The Saskatchewan program was finally launched by his successor, Woodrow Lloyd, in 1962. The success of the province's public health care program was not lost on the federal government. Another Saskatchewan politician, newly elected Prime Minister John Diefenbaker, decreed in 1958 that any province seeking to introduce a hospital plan would receive 50 cents on the dollar from the federal government. In 1962, Diefenbaker appointed Justice Emmett Hall—also of Saskatchewan, a noted jurist and Supreme Court Justice—to Chair a Royal Commission on the national health system. In 1964, Justice Hall recommended the nationwide adoption of Saskatchewan's model of public health insurance. In 1966, the Liberal minority government of Lester B. Pearson created such a program, with the federal government paying 50% of the costs and the provinces the other half. Woodrow Stanley Lloyd (July 16, 1913-April 7, 1972) was a Canadian politician who succeeded Tommy Douglas as Premier of the Province of Saskatchewan. ... John George Diefenbaker, CH, PC, QC, BA, MA, LL.B, LL.D, DCL, FRSC, FRSA, D.Litt, DSL, (18 September 1895 – 16 August 1979) was the 13th Prime Minister of Canada (1957 – 1963). ... It has been suggested that this article or section be merged with Loonie. ... Emmett Matthew Hall (November 9, 1898 - November 11, 1995) was a Canadian jurist and civil libertarian and is considered, with Tommy Douglas, one of the fathers of the Canadian system of Medicare. ... The Supreme Court of Canada (French: Cour suprême du Canada) is the highest court of Canada and is the final court of appeal in the Canadian justice system. ... In states that are Commonwealth Realms a Royal Commission is a major government public inquiry into an issue. ... Lester Bowles Pearson, often referred to as Mike, PC, OM, CC, OBE, MA, LL.D. (April 23, 1897 – December 27, 1972) was a Canadian statesman, diplomat and politician who was made a Nobel Laureate in 1957. ...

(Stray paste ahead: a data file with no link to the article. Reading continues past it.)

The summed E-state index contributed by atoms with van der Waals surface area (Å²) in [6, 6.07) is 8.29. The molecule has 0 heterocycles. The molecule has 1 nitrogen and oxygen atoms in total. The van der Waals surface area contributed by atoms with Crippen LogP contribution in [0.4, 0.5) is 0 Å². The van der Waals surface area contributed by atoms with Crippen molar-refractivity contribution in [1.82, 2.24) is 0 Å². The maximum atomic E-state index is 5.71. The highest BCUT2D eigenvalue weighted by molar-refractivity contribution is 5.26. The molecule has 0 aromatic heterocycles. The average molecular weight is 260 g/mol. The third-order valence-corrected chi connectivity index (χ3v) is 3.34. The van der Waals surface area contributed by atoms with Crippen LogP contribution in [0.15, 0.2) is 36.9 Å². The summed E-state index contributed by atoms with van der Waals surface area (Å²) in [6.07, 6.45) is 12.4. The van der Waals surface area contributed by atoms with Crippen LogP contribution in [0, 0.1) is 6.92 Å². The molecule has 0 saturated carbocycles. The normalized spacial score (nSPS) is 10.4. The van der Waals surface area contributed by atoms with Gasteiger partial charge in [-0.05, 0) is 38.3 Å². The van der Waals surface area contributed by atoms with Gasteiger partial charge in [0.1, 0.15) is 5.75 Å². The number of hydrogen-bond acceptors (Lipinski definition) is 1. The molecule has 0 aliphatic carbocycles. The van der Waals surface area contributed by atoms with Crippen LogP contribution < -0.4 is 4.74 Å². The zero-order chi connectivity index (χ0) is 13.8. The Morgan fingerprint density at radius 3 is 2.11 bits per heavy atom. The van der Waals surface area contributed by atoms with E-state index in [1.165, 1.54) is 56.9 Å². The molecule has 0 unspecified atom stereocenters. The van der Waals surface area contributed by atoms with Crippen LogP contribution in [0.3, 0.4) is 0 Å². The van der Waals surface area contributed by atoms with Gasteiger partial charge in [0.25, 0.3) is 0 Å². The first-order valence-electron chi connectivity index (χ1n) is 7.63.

Federal NDP leader